Silent Optical Mouse (No Red Shining Light)




Introduction: Silent Optical Mouse (No Red Shining Light)

So, i got a new computer and i use it as an HTPC and home server, it sits nicely in my room and it's up and running all day 24/7, even when i'm trying to sleep so any bright light will disturb my dreams.
The only light on the PC is the power light and the HDD light, the power LED isn't too bright, the same for the LCD monitor and the HDD led is in the back of the PC case, the keyboard leds can be easily turned off so it isn't an issue. Now the real problem comes with the optical mice included in the PC. My older mouse will get bored of being red-shiny all time and will turn off but this new mouse won't, it keeps shining bright red light all over the desktop all night long.
Something has to be done...
The goals to this instructables are:
Kill the red light.
Keep the mouse aestetics nice and unscratched, since it's brand new and good looking.
Same or better functionality.
No analogic/mechanical electronics involved (forget about putting a switch or anything like that).

Well, the goal was achieved very easily and with a very few tools.
I'll show you on the next step.

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Step 1: Testing, Testing, 1, 2...

Tools and materials:
-Small philips screwdrivers
-Soldering iron
-Some flux and solder wire
-Cutting pliers
-875nm Infrared LED

The specification sheet of various optical sensors for mouses say that it can work with no problem using infrared light, but not all sensors are the same so, first, you need to make sure that the particular one you have, can move on IR light, to test this, go get your IR TV remote and turn off the lights, (the HT, sat or audio remote will work too as long as it uses IR Light and has enough batteries) point it to the optical sensor of the mouse and press a key on the remote, keep it pressed and see if the mouse reacts to the invisible light, you can be aware of this because of the change in intensity of the LED inside the mouse or by the cursor moving on the computer screen.
If the mouse reacts fine, then go ahead and try the next step, if it doesn't do anything, you can't modify your mouse using this method.

Step 2: Taking It Apart!

To continue, you need to take apart your mouse, find the screws that can be hiding under one of the labels on the bottom and remove the top cover.
To remove the top cover, lift the part on the opposite side of the cable and slide until it unsnaps.
In the picture you can see the arrow pointing to the screw hole that hides below the label in my mouse.

Step 3: Find the Culprit

In my mouse, the LED hides under a plastic cover, you need to remove the cover and the red LED to replace it for a 875nm infrared LED.
The adequate IR led you should get has a clear white plastic, there are some other IR leds with a dark plastic but those are of another wavelenght unsuitable for the mouse optical sensor.
To replace the LED first lift the cover and carefully unsnap it from the LED to get the led uncovered, then desolder the 2 pins of the diode from the PCB.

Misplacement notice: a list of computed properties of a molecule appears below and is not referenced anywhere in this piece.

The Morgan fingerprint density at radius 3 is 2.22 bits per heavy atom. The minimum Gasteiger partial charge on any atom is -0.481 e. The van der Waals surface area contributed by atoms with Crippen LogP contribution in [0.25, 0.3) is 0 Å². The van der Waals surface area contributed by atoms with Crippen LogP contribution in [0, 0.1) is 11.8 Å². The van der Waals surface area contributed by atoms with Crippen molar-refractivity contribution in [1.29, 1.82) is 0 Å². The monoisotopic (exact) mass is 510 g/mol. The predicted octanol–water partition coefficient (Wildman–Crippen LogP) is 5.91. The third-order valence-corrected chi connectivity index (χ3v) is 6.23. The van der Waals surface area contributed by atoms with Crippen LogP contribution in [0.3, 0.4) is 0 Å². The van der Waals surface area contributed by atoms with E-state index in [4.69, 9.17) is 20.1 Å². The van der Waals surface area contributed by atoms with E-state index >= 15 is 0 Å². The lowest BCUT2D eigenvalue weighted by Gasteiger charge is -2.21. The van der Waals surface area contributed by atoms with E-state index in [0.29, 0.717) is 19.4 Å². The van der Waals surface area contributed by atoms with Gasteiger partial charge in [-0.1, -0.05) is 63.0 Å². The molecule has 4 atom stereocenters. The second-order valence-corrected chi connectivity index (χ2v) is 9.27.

Step 4: Put the New LED and Reassemble

Making note of the correct polarity of the LED diode (both have a small dent on one side, this is the cathode, the negative lead), bend the pins on the new IR led the same way it is on the red led, put the black cap and solder it to the PCB.
Test if the mouse is working fine. If it is, reassemble and enjoy your silent IR mouse!.
If it doesn't work, make sure that the LED is actually lighted using a infrared camera and also, it has to be very bright, some older less powered LED's wouldn't work with the mouse.
The first picture shows the mouse working with the IR led, and yes, it's actually working, see?
no red light=Success!
The second picture shows the mouse shining in an infrared camera.

1 Person Made This Project!


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11 Discussions


8 years ago on Introduction

I also made this mod. I used an IR LED from an old remote. The LED is dark puple color but it works beautifully. I also rewired the LED so its always on. Before i always noticed some delay if for example left the mouse alone for a couple of seconds so the led dimmed and then quickly moved it. Now there is no delay. It works like a gaming mouse. :)


Reply 3 years ago

thank you for the old remote idea :)

worked perfectly with me :)


8 years ago on Introduction

Erm... sorry, but... why don't you use a simple laser mouse??? :-o
As it has no light emitting LED ;)
I don't get it...


Reply 8 years ago on Introduction

I already have this dell mouse and the design is the same as the keyboard and monitor, ¿Why would I buy a new mouse if this was at the time brand new and working fine? By the way, it's still working fine, if it failed i may repair it before attempting to replace it by a new one. Think about where this mouse will end if you simply replace it whenever it goes bad. One option, wasting space in my house, another, the trash, making more electronic garbage from a mouse that may be repaired in less than an hour.


Reply 8 years ago on Introduction

Ah well, under those circumstances... you got the point! Well then... THATs kinda nice idea ;)


Reply 9 years ago on Step 4

It's called the "Tone Matrix".

Nice, but hey, what about the power consumption and pointer accuracy?
I have a wireless battery operated mouse and it drain the battery quite fast...

nice instructable..can it be posible that one can have an led for light purposes and the infrared led for the actual usage..or to paraphrase my it possible to have two different leds in the same sockets. its just a brain fart


Reply 9 years ago on Introduction

In case you need to hook a LED "just for show", connect it to GND and through a 500OHM resistance to +5V.
You can't connect two on the same place.